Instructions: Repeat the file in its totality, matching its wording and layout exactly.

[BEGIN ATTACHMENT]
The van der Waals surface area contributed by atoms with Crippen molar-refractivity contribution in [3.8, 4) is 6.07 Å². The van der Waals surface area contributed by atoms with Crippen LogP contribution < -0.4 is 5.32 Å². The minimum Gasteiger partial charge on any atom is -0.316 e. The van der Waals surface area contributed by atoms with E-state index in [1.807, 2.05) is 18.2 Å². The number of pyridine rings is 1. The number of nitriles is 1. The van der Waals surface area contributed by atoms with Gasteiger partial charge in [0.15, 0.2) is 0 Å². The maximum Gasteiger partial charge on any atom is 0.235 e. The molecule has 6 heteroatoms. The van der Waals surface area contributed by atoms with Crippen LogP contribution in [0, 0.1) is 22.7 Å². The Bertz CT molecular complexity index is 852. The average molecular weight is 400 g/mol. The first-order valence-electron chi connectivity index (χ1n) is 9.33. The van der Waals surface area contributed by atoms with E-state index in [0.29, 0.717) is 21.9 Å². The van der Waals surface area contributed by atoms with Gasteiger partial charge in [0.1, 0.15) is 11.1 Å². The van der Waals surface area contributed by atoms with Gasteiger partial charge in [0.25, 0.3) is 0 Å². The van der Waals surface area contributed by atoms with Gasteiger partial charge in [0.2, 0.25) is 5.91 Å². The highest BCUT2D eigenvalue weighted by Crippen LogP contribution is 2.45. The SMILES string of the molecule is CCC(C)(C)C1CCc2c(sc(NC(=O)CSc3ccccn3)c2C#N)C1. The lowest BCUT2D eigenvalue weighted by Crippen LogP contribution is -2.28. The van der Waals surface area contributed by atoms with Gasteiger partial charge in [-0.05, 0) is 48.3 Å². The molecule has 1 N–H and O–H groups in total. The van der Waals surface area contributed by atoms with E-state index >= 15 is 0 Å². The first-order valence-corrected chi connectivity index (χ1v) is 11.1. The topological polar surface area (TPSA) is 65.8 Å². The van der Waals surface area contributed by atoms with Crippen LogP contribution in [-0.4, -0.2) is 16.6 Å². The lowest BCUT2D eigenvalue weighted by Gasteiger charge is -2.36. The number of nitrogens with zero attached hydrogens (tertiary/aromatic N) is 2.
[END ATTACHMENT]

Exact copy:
The van der Waals surface area contributed by atoms with Crippen molar-refractivity contribution in [3.8, 4) is 6.07 Å². The van der Waals surface area contributed by atoms with Crippen LogP contribution < -0.4 is 5.32 Å². The minimum Gasteiger partial charge on any atom is -0.316 e. The van der Waals surface area contributed by atoms with E-state index in [1.807, 2.05) is 18.2 Å². The number of pyridine rings is 1. The number of nitriles is 1. The van der Waals surface area contributed by atoms with Gasteiger partial charge in [0.15, 0.2) is 0 Å². The maximum Gasteiger partial charge on any atom is 0.235 e. The molecule has 6 heteroatoms. The van der Waals surface area contributed by atoms with Crippen LogP contribution in [0, 0.1) is 22.7 Å². The Bertz CT molecular complexity index is 852. The average molecular weight is 400 g/mol. The first-order valence-electron chi connectivity index (χ1n) is 9.33. The van der Waals surface area contributed by atoms with E-state index in [0.29, 0.717) is 21.9 Å². The van der Waals surface area contributed by atoms with Gasteiger partial charge in [0.1, 0.15) is 11.1 Å². The van der Waals surface area contributed by atoms with Gasteiger partial charge in [0.25, 0.3) is 0 Å². The van der Waals surface area contributed by atoms with Gasteiger partial charge in [0.2, 0.25) is 5.91 Å². The highest BCUT2D eigenvalue weighted by Crippen LogP contribution is 2.45. The SMILES string of the molecule is CCC(C)(C)C1CCc2c(sc(NC(=O)CSc3ccccn3)c2C#N)C1. The lowest BCUT2D eigenvalue weighted by Crippen LogP contribution is -2.28. The van der Waals surface area contributed by atoms with Gasteiger partial charge in [-0.05, 0) is 48.3 Å². The molecule has 1 N–H and O–H groups in total. The van der Waals surface area contributed by atoms with E-state index >= 15 is 0 Å². The first-order valence-corrected chi connectivity index (χ1v) is 11.1. The topological polar surface area (TPSA) is 65.8 Å². The van der Waals surface area contributed by atoms with Crippen LogP contribution in [-0.4, -0.2) is 16.6 Å². The lowest BCUT2D eigenvalue weighted by Gasteiger charge is -2.36. The number of nitrogens with zero attached hydrogens (tertiary/aromatic N) is 2.